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Nov. 18, 2009

Something I thought was a bit bizarre was on the news this week from south of the border. The U.S. Preventive Services Task Force is recommending against women in their 40s having routine mammograms because false positives can lead to unnecessary biopsies, while not improving the overall odds of survival. It seemed to be a step backwards, but this apparently brings the American recommendations in line with what the Canadian Cancer Society has been saying for some time, which is that women in their 40s should speak to their doctors about individual breast cancer risk and whether they should be screened.

November 18, 2009 
By Peter Sells

I would suggest, then, that female firefighters should be especially proactive in this regard.  If they are under 50 and their doctors are not aware of the occupational cancer risks associated with firefighting, they may need to be assertive if they wish to receive mammograms as part of their health routine.

Likewise, male firefighters can choose to wait until age 50, in line with most recommendations, or they can get the Prostate-Specific Antigen (PSA) blood test at an earlier age. But, just like for early mammograms, the onus is on each individual to understand the risks and benefits. Two large international studies of 257,000 men published March 18, 2009, in the New England Journal of Medicine found that the benefits from a PSA test were fairly small and the risks in terms of unnecessary treatments were quite large.  One small-scale study – mine – says that one of my best friends is alive today only because he took the initiative to be tested early.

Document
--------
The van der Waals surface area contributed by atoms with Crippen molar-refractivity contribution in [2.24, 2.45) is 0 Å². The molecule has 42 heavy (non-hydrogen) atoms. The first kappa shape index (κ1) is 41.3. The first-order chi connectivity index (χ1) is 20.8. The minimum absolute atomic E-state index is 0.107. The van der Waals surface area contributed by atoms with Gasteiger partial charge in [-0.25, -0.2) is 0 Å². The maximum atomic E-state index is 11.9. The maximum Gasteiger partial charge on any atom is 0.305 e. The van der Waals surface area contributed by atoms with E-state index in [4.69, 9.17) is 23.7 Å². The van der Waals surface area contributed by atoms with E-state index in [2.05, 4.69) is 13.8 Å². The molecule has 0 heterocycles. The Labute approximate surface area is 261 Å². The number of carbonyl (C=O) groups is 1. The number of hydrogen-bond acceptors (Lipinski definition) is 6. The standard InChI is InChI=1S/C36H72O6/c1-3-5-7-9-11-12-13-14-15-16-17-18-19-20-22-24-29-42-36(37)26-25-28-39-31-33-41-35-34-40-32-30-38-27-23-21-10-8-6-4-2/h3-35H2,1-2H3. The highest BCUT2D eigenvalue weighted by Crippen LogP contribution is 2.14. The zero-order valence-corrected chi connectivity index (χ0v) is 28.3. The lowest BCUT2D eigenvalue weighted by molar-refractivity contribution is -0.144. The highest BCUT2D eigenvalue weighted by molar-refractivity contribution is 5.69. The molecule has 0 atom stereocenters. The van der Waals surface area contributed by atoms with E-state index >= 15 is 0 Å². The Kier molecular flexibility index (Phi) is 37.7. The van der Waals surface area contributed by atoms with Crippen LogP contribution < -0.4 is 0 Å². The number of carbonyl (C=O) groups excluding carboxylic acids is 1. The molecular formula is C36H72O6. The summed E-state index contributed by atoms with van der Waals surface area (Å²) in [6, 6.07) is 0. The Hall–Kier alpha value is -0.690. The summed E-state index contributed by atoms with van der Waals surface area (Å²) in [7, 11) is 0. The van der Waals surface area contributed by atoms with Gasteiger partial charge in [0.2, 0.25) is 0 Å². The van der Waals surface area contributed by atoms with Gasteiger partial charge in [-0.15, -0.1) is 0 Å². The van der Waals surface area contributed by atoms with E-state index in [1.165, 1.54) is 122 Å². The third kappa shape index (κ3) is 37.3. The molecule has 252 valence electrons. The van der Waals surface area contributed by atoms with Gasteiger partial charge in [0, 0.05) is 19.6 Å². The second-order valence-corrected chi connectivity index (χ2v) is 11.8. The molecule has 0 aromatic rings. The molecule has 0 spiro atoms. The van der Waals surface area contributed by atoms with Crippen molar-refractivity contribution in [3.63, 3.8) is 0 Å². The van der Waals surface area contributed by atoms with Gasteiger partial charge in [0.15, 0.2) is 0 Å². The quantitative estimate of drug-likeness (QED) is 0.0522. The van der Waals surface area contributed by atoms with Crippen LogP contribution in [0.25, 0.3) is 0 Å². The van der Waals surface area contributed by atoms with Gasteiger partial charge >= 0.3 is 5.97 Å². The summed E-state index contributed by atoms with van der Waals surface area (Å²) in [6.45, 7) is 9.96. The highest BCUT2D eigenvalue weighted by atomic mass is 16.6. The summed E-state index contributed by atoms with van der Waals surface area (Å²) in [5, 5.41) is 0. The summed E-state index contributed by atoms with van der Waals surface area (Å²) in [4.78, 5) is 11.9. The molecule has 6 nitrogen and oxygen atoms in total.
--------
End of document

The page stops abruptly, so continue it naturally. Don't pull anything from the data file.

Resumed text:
I am going to repeat one phrase from the first paragraph: “while not improving the overall odds of survival”. On the CNN segment that I saw, Dr. Sanjay Gupta described the current confusion over the new mammogram recommendations as an example of the difference between public health and individual health. What’s in the interest of all of us collectively may not be in the interest of each of us individually. From a document on the Region of Peel Public Health website: “If the goal is to increase the overall health status of a population (as it is for public health units), then health strategies that achieve a reduction (even a small one) in the risk factors for a vast number of people will have a much more telling effect than strategies that produce a great reduction of risk but for only a few specific individuals . . .  What is important is to find the right balance.”

The current public health topic is, of course, H1N1. Beginning this week I will be able to get my family vaccinated. From a public health perspective, the vaccines have been dished out for maximum overall benefit. From an individual perspective, it would have been most effective to have received the shot as early as possible.


So a blog question: How do the health interests of firefighters, collectively or individually, differ from or conflict with those of the general public?

Peter’s routine disclaimer: I am not a doctor, take everything I said with a grain of salt and call me in the morning.

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